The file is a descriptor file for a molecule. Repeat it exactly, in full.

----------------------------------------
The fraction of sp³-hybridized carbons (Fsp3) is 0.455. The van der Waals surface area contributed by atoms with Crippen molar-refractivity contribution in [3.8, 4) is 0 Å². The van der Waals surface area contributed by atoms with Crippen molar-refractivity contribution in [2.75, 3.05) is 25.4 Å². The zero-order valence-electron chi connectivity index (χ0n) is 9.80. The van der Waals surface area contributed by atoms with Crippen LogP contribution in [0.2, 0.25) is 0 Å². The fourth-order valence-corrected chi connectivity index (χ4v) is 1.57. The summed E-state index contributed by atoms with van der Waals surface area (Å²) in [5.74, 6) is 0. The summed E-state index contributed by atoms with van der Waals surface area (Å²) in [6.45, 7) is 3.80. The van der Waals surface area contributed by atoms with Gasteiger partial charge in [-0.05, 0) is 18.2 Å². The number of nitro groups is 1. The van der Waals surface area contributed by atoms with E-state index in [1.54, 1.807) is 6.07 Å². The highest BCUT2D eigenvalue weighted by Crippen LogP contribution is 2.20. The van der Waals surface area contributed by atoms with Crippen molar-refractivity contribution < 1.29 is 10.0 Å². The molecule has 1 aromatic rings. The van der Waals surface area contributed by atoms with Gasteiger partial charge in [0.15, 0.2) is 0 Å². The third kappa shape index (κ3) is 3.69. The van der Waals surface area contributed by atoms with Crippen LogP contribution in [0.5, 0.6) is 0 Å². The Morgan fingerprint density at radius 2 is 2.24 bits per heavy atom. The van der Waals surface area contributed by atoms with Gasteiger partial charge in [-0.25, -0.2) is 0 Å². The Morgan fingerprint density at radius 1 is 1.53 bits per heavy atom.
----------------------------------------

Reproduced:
The fraction of sp³-hybridized carbons (Fsp3) is 0.455. The van der Waals surface area contributed by atoms with Crippen molar-refractivity contribution in [3.8, 4) is 0 Å². The van der Waals surface area contributed by atoms with Crippen molar-refractivity contribution in [2.75, 3.05) is 25.4 Å². The zero-order valence-electron chi connectivity index (χ0n) is 9.80. The van der Waals surface area contributed by atoms with Crippen LogP contribution in [0.2, 0.25) is 0 Å². The fourth-order valence-corrected chi connectivity index (χ4v) is 1.57. The summed E-state index contributed by atoms with van der Waals surface area (Å²) in [5.74, 6) is 0. The summed E-state index contributed by atoms with van der Waals surface area (Å²) in [6.45, 7) is 3.80. The van der Waals surface area contributed by atoms with Gasteiger partial charge in [-0.05, 0) is 18.2 Å². The number of nitro groups is 1. The van der Waals surface area contributed by atoms with E-state index in [1.54, 1.807) is 6.07 Å². The highest BCUT2D eigenvalue weighted by Crippen LogP contribution is 2.20. The van der Waals surface area contributed by atoms with Crippen molar-refractivity contribution < 1.29 is 10.0 Å². The molecule has 1 aromatic rings. The van der Waals surface area contributed by atoms with Gasteiger partial charge in [0.15, 0.2) is 0 Å². The third kappa shape index (κ3) is 3.69. The van der Waals surface area contributed by atoms with Crippen LogP contribution in [0.5, 0.6) is 0 Å². The Morgan fingerprint density at radius 2 is 2.24 bits per heavy atom. The van der Waals surface area contributed by atoms with Gasteiger partial charge in [-0.25, -0.2) is 0 Å². The Morgan fingerprint density at radius 1 is 1.53 bits per heavy atom.